America - wonders
Wonders, many of which are now unlocked in the civics tree, can augment your civilization with significant buffs, resources and new units. They enhance all aspects of your empire, but there’s a clear prevalence of culture wonders.
Would-be conquerors seeking to take over the world should invest in the Terracotta Army wonder and the Alhambra. The former immediately promotes every one of your units, while generating great general points, eventually making a special unit available that might create new units, build a fort, or support your other units. Alhambra permanently adds an extra military policy slot to every government, and generates two points every turn toward a great general.
There are few military-specific wonders, but those like the Rhur Valley are worth constructing for the increased production they generate. The Rhur Valley, specifically, enhances production in that city by 30%, with an extra +1 for every mine and quarry in the city. This greatly increases the speed with which you can spew out new units.
If you’re going down the culture path instead, you’re spoiled for choice. The first is the Pyramids, which generates +2 culture and gives you a free builder unit, but the civics tree offers up significantly more powerful wonders. The Colosseum, for example, adds +2 culture to not just the city it’s located in, but any others that are within six tiles. Later game wonders like Broadway and the Sydney Opera House, with all their great writer and musician points and new slots for great works of art are massive boons for tourism civs.
Even if you’re heading down the domination or culture route, you should still explore other wonders. Anything that speeds up growth or fills your pockets with cash is going to be handy no matter what victory goal you’ve picked.
America - governments
Civilization VI has six types of governments, not including the starting and largely rubbish government of chiefdom, unlocked via the civics tree. Governments are made up from a mix of policy slots, split up into military, economic, diplomacy and wildcard. As you work your way down the civics tree, you’ll unlock more policies to add to a government’s limited slots.
As previously discussed, oligarchy and fascism are attractive government types for the military-minded leaders. Oligarchy has an inherent bonus, one that doesn’t transfer over when you change government, that increases the strength of land melee units by 4 and a legacy bonus that gives all combat units more experience. Fascism contains the greatest number of military policy slots, giving you more ways to fine-tune your military, and inherent bonus of +4 combat strength to all units, and a legacy bonus that increases unit production.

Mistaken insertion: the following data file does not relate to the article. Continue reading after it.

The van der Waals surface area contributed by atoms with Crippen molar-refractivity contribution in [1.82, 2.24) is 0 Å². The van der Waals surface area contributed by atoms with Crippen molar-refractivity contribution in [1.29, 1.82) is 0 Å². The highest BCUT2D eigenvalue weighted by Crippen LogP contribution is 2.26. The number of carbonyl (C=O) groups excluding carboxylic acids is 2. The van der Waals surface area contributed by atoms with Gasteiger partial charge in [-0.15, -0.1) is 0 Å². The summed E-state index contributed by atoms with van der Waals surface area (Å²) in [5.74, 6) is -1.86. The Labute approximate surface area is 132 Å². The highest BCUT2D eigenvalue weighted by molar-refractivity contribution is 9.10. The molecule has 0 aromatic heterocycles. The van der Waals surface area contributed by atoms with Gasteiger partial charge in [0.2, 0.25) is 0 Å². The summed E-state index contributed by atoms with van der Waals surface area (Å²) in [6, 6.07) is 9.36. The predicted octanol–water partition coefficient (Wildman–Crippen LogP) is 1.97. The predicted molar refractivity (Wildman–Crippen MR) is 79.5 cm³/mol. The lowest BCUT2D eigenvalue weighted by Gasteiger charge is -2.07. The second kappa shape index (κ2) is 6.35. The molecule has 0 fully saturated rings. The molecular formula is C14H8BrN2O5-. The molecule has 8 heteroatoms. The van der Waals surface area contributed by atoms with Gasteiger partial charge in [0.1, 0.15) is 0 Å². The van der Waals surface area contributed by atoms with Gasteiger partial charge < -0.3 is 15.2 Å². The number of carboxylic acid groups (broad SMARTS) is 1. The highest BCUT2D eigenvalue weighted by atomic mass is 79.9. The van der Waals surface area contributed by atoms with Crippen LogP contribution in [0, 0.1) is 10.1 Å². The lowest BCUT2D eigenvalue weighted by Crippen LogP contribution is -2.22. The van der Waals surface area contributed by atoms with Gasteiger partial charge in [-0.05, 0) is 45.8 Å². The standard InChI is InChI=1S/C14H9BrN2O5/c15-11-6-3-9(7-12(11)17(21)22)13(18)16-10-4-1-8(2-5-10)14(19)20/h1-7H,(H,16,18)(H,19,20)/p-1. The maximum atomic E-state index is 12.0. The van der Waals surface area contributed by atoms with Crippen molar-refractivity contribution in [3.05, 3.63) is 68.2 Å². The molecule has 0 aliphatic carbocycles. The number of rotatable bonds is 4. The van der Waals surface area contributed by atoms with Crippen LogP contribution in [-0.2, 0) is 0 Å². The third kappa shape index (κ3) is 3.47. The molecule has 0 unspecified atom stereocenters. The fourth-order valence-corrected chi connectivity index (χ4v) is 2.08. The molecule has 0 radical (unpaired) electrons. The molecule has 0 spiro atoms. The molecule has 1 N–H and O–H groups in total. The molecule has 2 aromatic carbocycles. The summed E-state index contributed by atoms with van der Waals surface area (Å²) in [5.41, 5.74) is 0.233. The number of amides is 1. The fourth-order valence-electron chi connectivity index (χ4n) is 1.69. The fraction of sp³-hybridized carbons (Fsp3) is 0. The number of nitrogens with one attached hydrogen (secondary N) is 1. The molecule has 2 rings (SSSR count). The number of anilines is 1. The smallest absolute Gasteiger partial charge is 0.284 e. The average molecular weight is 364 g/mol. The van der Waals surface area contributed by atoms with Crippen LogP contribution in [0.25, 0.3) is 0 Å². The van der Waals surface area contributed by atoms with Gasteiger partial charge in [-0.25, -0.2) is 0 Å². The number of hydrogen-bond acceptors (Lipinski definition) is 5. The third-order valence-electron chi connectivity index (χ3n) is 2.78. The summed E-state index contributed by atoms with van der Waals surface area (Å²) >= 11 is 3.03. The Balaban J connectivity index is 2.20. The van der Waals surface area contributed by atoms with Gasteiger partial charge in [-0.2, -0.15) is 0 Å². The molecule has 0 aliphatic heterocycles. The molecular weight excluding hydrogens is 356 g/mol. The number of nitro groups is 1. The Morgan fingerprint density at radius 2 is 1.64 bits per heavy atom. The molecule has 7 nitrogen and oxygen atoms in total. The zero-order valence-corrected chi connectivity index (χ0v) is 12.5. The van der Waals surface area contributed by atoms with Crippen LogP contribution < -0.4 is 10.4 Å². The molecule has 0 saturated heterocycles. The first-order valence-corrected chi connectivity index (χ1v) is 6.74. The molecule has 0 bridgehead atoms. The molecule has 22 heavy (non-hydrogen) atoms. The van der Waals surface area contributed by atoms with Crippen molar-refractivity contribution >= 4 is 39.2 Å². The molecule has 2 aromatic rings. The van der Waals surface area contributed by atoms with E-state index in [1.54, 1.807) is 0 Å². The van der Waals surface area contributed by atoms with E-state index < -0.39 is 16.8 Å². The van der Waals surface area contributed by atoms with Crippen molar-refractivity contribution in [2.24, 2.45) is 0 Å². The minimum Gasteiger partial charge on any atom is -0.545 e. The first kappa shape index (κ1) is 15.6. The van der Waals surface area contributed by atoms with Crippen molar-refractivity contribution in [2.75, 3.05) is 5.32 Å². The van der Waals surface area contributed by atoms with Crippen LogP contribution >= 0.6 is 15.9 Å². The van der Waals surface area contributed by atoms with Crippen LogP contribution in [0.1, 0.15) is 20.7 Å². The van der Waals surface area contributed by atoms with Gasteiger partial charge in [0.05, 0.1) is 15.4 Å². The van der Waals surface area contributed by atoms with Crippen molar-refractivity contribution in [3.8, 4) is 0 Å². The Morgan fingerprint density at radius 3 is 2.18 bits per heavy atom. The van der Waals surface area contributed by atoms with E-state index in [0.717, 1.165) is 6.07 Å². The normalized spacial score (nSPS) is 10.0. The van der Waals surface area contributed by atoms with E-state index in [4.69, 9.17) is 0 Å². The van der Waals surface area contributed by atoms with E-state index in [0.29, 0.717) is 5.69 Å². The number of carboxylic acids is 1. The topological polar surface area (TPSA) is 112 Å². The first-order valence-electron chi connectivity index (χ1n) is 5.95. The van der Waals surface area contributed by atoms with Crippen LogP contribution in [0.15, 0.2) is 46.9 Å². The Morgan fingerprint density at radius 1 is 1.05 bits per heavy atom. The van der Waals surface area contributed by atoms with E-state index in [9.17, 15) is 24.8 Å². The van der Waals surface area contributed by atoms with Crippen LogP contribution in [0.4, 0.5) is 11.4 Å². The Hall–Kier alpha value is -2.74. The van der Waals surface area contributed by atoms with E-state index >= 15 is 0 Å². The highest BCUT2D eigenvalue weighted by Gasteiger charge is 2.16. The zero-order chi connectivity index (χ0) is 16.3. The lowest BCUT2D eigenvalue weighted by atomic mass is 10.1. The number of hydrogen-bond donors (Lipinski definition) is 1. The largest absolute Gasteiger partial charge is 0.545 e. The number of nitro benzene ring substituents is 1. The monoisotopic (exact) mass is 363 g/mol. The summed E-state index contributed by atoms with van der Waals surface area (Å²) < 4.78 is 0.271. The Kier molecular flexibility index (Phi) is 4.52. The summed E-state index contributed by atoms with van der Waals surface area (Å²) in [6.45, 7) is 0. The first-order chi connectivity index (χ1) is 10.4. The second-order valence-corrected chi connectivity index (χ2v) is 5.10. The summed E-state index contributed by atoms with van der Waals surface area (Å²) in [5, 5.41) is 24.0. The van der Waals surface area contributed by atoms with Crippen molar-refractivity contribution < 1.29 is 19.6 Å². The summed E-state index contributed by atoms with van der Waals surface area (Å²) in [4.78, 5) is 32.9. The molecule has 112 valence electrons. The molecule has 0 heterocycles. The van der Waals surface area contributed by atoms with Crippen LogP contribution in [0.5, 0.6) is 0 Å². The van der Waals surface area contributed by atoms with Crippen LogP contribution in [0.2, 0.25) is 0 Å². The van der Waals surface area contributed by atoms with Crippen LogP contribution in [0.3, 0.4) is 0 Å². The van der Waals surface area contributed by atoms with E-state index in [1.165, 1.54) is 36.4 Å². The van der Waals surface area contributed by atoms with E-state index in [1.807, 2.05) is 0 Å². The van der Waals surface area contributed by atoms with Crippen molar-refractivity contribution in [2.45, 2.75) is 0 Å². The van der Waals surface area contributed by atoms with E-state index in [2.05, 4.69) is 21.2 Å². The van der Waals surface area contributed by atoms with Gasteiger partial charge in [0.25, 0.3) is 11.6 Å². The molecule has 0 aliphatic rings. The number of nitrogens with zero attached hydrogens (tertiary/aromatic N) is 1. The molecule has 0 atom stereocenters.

Those are early and late game governments, however, so what government should you choose between them? There’s nothing as overtly militant, which would have been a plus given America’s focus on its combat units, but monarchy has the most military policy slots. However! If you’re generating a lot of faith through holy sites, but not spending it on missionaries, theology might be a good government if you want to build an army. With theology, you can buy land units with faith along with a legacy discount for faith purchases.
None of the governments are distinctly cultural in nature, so the choices aren’t as clear if that’s your victory goal of choice. There are three that have bonuses that are tangentially related to this path, however.
Classical republic has a legacy bonus that increases the number of points your civilization generates toward great people, so you’re likely to get great musicians, artists and writers faster, and their creations will give you more culture and tourism points. Merchant republic’s inherent bonus expands the number of trade routes you can have running, in turn increasing the potential amount of culture you can get through trade. Finally, democracy’s inherent bonus makes buying great people 50% cheaper. These governments generally have more wildcard slots, as well, and wildcards are all tied to great people.
America - policies
Civilization VI contains around 70 policies, from the simple ones that make keeping units cheaper, to the more situational that give you 50 gold per appeal of a farm tile being replaced by a neighbourhood. Whenever your civilization makes a big civic advancement, you can change the policies that have been slotted into the government. You can also pay a fee to customise them at any time.
If you’re feeling a bit bloodthirsty, then you’ll want to use a lot of military policy cards. The aforementioned unit maintenance card ‘Conscription’ and its more powerful variant ‘Levee en Masse’ are must-haves if you’re going to be fielding a lot of units. The first is available early on, as well, which is a nice bonus. There are several cards that increase production toward units belonging to specific eras, and should be employed whenever you’re planning to expand your army.
Policies benefiting a culture-focused civ tend to be economic cards, like ‘Market Economy’, which provides +2 culture (as well as +2 science and +1 gold) for every international trade route. Meritocracy is another desirable policy, as it adds +1 culture to each city for every specialised district. This card really comes into its own when you start managing large, eight-district cities.
Ultimately, you’ll be swapping them around a lot, dealing with different crises or necessities as they arise. There’s no perfect loadout, as it’s designed to be reactive, letting you make changes whenever you need to.
While America and Roosevelt’s abilities make them comfortably fit into the role of conqueror or cultural powerhouse, there’s nothing stopping you from focusing on space travel and scientific accolades or taking over the world with religion instead. While America lacks unique features that give it a scientific or religious edge, buildings, improvements and citizen management can shore up any gaps.
Do you have any tips you'd care to share from your America playthrough? Share the intellectual wealth below in the comments.